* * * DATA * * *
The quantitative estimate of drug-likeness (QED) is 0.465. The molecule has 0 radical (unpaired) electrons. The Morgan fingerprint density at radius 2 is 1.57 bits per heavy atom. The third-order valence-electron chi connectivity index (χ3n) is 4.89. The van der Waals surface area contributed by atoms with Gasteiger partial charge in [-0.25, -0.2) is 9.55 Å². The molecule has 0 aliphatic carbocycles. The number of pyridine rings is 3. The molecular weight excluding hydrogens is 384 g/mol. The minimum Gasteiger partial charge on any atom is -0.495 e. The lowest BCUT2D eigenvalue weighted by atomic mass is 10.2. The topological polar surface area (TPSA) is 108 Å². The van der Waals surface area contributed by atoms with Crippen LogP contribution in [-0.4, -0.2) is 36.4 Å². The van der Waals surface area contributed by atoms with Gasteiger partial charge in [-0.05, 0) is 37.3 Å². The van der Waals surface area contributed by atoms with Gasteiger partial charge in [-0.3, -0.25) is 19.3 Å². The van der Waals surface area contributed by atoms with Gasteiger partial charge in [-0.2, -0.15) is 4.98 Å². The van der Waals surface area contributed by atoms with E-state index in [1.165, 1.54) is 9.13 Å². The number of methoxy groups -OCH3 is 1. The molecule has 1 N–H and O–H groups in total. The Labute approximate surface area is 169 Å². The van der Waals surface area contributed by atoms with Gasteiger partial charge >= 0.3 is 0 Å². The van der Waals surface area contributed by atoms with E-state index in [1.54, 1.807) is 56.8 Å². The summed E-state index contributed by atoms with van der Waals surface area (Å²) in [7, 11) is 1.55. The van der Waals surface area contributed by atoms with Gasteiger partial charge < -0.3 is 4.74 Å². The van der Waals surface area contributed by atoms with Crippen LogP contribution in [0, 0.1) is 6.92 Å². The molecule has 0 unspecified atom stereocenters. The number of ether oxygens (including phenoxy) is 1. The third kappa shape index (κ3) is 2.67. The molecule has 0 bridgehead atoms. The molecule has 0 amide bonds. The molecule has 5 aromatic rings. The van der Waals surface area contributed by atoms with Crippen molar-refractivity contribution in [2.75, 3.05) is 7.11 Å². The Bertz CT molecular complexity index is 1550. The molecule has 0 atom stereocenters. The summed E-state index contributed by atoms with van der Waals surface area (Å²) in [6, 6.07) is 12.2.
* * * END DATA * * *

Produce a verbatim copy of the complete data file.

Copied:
The quantitative estimate of drug-likeness (QED) is 0.465. The molecule has 0 radical (unpaired) electrons. The Morgan fingerprint density at radius 2 is 1.57 bits per heavy atom. The third-order valence-electron chi connectivity index (χ3n) is 4.89. The van der Waals surface area contributed by atoms with Gasteiger partial charge in [-0.25, -0.2) is 9.55 Å². The molecule has 0 aliphatic carbocycles. The number of pyridine rings is 3. The molecular weight excluding hydrogens is 384 g/mol. The minimum Gasteiger partial charge on any atom is -0.495 e. The lowest BCUT2D eigenvalue weighted by atomic mass is 10.2. The topological polar surface area (TPSA) is 108 Å². The van der Waals surface area contributed by atoms with Crippen LogP contribution in [-0.4, -0.2) is 36.4 Å². The van der Waals surface area contributed by atoms with Gasteiger partial charge in [-0.05, 0) is 37.3 Å². The van der Waals surface area contributed by atoms with Gasteiger partial charge in [-0.3, -0.25) is 19.3 Å². The van der Waals surface area contributed by atoms with Gasteiger partial charge in [-0.2, -0.15) is 4.98 Å². The van der Waals surface area contributed by atoms with E-state index in [1.165, 1.54) is 9.13 Å². The number of methoxy groups -OCH3 is 1. The molecule has 1 N–H and O–H groups in total. The Labute approximate surface area is 169 Å². The van der Waals surface area contributed by atoms with Gasteiger partial charge >= 0.3 is 0 Å². The van der Waals surface area contributed by atoms with E-state index in [1.54, 1.807) is 56.8 Å². The summed E-state index contributed by atoms with van der Waals surface area (Å²) in [7, 11) is 1.55. The van der Waals surface area contributed by atoms with Gasteiger partial charge < -0.3 is 4.74 Å². The van der Waals surface area contributed by atoms with Crippen LogP contribution in [0, 0.1) is 6.92 Å². The molecule has 0 unspecified atom stereocenters. The number of ether oxygens (including phenoxy) is 1. The third kappa shape index (κ3) is 2.67. The molecule has 0 bridgehead atoms. The molecule has 0 amide bonds. The molecule has 5 aromatic rings. The van der Waals surface area contributed by atoms with Crippen molar-refractivity contribution in [2.75, 3.05) is 7.11 Å². The Bertz CT molecular complexity index is 1550. The molecule has 0 atom stereocenters. The summed E-state index contributed by atoms with van der Waals surface area (Å²) in [6, 6.07) is 12.2.